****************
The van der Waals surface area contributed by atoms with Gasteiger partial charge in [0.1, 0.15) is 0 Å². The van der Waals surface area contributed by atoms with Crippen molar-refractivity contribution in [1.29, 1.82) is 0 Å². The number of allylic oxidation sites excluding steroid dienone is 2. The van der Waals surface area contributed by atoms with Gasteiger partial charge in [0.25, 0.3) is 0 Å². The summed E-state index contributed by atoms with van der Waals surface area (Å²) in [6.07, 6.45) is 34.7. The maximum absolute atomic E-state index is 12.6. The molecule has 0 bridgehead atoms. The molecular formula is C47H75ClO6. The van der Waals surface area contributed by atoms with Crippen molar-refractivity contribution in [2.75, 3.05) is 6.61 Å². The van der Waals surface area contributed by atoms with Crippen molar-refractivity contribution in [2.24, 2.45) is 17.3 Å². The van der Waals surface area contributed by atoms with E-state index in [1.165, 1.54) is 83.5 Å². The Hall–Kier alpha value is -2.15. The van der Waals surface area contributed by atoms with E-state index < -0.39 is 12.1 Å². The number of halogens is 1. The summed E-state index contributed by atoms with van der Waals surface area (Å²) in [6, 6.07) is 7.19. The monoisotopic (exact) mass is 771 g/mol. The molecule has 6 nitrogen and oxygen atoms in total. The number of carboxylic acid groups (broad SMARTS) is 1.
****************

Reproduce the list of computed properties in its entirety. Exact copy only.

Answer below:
The van der Waals surface area contributed by atoms with Gasteiger partial charge in [0.1, 0.15) is 0 Å². The van der Waals surface area contributed by atoms with Crippen molar-refractivity contribution in [1.29, 1.82) is 0 Å². The number of allylic oxidation sites excluding steroid dienone is 2. The van der Waals surface area contributed by atoms with Gasteiger partial charge in [0.25, 0.3) is 0 Å². The summed E-state index contributed by atoms with van der Waals surface area (Å²) in [6.07, 6.45) is 34.7. The maximum absolute atomic E-state index is 12.6. The molecule has 0 bridgehead atoms. The molecular formula is C47H75ClO6. The van der Waals surface area contributed by atoms with Crippen molar-refractivity contribution in [2.75, 3.05) is 6.61 Å². The van der Waals surface area contributed by atoms with Crippen molar-refractivity contribution in [2.24, 2.45) is 17.3 Å². The van der Waals surface area contributed by atoms with E-state index in [1.165, 1.54) is 83.5 Å². The Hall–Kier alpha value is -2.15. The van der Waals surface area contributed by atoms with E-state index < -0.39 is 12.1 Å². The number of halogens is 1. The summed E-state index contributed by atoms with van der Waals surface area (Å²) in [6, 6.07) is 7.19. The monoisotopic (exact) mass is 771 g/mol. The molecule has 6 nitrogen and oxygen atoms in total. The number of carboxylic acid groups (broad SMARTS) is 1.